The International Organisation for Migration (IOM), the United Nations migration agency, will Tuesday morning launch a Standard Operating Procedures handbook to guide the effective management of human trafficking in Ghana.
The 334-page SOP, with inputs by four ministries – The Gender, Children and Social Protection Ministry; the Employment and Labour Relations Ministry; the Interior Ministry; and the Attorney General and Justice Ministry, will serve as a ready reference guidelines for all matters relating to migration.Follow @Graphicgh
Funded by the United States Embassy in Ghana, the SOP deals with varied Migration-related subjects such as Identification and Screening Protocols, Direct Assistance, Investigation procedures, Prosecution, Referral and Case Monitoring Framework, as well as a special chapter on a review of the Trafficking in Persons Law.
Alexander Billings, Project Manager of the Counter Trafficking Unit of IOM Ghana, told Graphic Online the whole enterprise aims at affording everybody involved with migration, particularly the agencies and institutions responsible for furthering action and getting results, the ready information they require in their daily work.
A forward to the SOPs to Combat Human Trafficking in Ghana, signed on 25th October 2017, by the respective Ministers, and urges support, recognition and full implementation, reads as follows;
WHEREAS Human trafficking has a devastating impact on the lives of victims, their well-being and security is disregarded by the traffickers who profit off their exploitation. Some victims of trafficking are killed or injured. Others face separation from their families or recruitment into criminal networks, far too many suffer sexual violence or other forms of exploitation and abuse. Most suffer severe mental trauma which can take years to recover from. The Government of Ghana is committed to ensuring victims of trafficking receive the care they require, traffickers are held criminally accountable for their crimes, and taking action to prevent future trafficking.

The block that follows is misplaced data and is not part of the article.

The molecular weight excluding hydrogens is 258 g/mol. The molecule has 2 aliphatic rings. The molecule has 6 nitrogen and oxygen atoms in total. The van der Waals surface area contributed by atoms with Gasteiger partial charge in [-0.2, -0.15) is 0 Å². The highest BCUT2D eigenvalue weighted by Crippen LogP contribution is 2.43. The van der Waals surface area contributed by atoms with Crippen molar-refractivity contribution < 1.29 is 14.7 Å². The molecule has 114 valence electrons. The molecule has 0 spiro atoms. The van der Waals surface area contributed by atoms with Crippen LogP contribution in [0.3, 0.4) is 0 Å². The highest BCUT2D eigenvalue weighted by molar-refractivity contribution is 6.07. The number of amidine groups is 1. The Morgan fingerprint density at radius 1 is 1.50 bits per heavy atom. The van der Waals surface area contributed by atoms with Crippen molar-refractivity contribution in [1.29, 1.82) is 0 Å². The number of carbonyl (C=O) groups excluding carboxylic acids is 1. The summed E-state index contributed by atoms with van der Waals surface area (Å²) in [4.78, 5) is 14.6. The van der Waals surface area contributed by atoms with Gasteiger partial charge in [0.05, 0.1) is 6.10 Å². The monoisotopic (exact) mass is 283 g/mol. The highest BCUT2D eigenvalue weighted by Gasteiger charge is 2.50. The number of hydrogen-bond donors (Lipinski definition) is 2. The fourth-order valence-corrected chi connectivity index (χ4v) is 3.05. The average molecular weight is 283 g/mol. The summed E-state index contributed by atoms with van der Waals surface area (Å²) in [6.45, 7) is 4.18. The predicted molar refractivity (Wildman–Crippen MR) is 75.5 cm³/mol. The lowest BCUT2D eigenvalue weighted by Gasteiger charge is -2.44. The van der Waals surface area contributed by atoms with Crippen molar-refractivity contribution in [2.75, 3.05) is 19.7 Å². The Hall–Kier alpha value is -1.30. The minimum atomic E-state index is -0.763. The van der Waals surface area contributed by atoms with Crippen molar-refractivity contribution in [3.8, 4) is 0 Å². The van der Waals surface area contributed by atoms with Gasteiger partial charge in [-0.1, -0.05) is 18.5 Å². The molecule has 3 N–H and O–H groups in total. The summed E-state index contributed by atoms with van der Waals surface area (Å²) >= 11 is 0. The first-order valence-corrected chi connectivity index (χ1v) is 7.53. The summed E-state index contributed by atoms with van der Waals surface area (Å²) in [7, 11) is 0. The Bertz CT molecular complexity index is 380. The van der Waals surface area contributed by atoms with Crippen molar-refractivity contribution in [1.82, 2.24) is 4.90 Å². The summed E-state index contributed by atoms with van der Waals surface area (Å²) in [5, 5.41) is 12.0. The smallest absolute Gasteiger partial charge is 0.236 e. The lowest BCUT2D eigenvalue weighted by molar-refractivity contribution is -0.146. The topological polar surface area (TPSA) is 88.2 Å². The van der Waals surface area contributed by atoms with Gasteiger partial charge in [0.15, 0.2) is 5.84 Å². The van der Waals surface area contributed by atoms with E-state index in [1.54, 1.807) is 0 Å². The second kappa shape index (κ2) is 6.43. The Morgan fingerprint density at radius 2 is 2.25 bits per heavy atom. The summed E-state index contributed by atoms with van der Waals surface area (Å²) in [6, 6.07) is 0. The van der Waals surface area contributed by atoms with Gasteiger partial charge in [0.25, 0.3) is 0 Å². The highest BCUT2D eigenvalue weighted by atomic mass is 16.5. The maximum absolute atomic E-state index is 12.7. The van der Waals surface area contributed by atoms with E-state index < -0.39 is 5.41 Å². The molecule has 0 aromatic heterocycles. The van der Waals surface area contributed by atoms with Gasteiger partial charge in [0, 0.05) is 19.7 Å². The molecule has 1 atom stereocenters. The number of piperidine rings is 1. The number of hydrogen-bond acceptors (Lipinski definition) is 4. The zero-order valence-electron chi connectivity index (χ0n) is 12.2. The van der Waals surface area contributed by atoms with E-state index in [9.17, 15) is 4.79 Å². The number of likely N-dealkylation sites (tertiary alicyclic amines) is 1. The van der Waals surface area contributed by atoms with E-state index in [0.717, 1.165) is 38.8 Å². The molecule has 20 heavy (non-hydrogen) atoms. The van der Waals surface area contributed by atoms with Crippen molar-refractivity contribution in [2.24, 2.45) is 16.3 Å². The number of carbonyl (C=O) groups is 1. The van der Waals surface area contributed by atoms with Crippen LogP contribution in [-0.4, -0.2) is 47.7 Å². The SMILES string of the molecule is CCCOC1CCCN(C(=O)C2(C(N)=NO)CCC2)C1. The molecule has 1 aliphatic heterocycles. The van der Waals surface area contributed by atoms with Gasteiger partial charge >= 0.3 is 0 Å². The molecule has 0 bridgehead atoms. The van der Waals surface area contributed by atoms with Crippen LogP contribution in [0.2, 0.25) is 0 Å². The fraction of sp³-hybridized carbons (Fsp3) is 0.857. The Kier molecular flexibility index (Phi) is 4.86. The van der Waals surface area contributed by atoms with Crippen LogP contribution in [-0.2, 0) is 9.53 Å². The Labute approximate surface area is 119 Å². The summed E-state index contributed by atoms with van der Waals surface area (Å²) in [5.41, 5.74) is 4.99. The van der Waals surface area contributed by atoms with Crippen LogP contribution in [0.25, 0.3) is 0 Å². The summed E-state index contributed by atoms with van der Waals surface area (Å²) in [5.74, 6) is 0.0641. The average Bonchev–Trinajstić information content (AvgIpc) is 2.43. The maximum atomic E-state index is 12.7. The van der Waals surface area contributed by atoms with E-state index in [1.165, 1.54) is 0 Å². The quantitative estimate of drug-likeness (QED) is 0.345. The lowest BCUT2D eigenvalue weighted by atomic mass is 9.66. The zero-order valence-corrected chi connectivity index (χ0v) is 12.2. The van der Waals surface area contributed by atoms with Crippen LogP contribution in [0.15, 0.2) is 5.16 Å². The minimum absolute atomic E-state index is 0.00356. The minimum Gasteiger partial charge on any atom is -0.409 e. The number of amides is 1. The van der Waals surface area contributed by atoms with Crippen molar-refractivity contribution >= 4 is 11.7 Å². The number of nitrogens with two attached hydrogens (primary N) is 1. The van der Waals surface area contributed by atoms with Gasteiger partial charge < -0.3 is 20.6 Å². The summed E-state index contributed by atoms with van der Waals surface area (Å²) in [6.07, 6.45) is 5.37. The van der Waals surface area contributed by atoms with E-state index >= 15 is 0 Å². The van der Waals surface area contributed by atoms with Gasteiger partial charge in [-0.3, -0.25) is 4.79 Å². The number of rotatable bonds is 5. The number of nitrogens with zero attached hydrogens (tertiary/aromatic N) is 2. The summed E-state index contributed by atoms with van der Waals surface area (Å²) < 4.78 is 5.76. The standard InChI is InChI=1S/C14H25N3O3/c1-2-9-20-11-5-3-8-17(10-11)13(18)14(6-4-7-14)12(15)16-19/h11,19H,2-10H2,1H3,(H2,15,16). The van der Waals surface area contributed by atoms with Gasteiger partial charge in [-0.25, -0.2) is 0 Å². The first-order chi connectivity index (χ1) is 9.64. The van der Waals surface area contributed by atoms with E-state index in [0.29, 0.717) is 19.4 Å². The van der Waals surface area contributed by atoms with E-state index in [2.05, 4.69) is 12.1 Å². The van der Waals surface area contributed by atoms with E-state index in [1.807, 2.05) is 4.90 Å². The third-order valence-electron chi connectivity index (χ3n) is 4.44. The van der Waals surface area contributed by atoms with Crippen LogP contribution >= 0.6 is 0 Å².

AND WHEREAS FURTHER, Over the past 15 years, we have taken significant steps towards restoring justice to victims of trafficking. We passed the human Trafficking Act in 2005, amended it in 2009, and promulgated Regulations in 2015. Our efforts are currently guided by the National Plan of Action to Combat Human Trafficking which was developed in 2017. With this important legislation and policy in place, the framework to protect victims and punish perpetrators exists in Ghana today.
AND WHEREAS FURTHER, To succeed in this fight and fully implement our existing law and policy, we must coordinate our respective efforts to combat human trafficking. Guided by law and international good practices, these standard Operating Procedures (SOPs) provide national standards for combatting human trafficking and coordinating support to victims. The development of these SOPs was achieved through the framework of the Child Protection Compact Partnership, a bilateral agreement between the United States of America and the Republic of Ghana, and guided by key stakeholders inputs at the national, regional and district levels, and with participation of both government and non-governmental agencies.
AND WHEREAS FURTHER, These inter-agency standard operating procedures have the potential to transform the quality and rigour of our work to protect victims of trafficking and to prosecute perpetrators. By implementing and promoting these standards, we will strengthen our anti-human trafficking response and ensure the best interests of the victim are prioritized.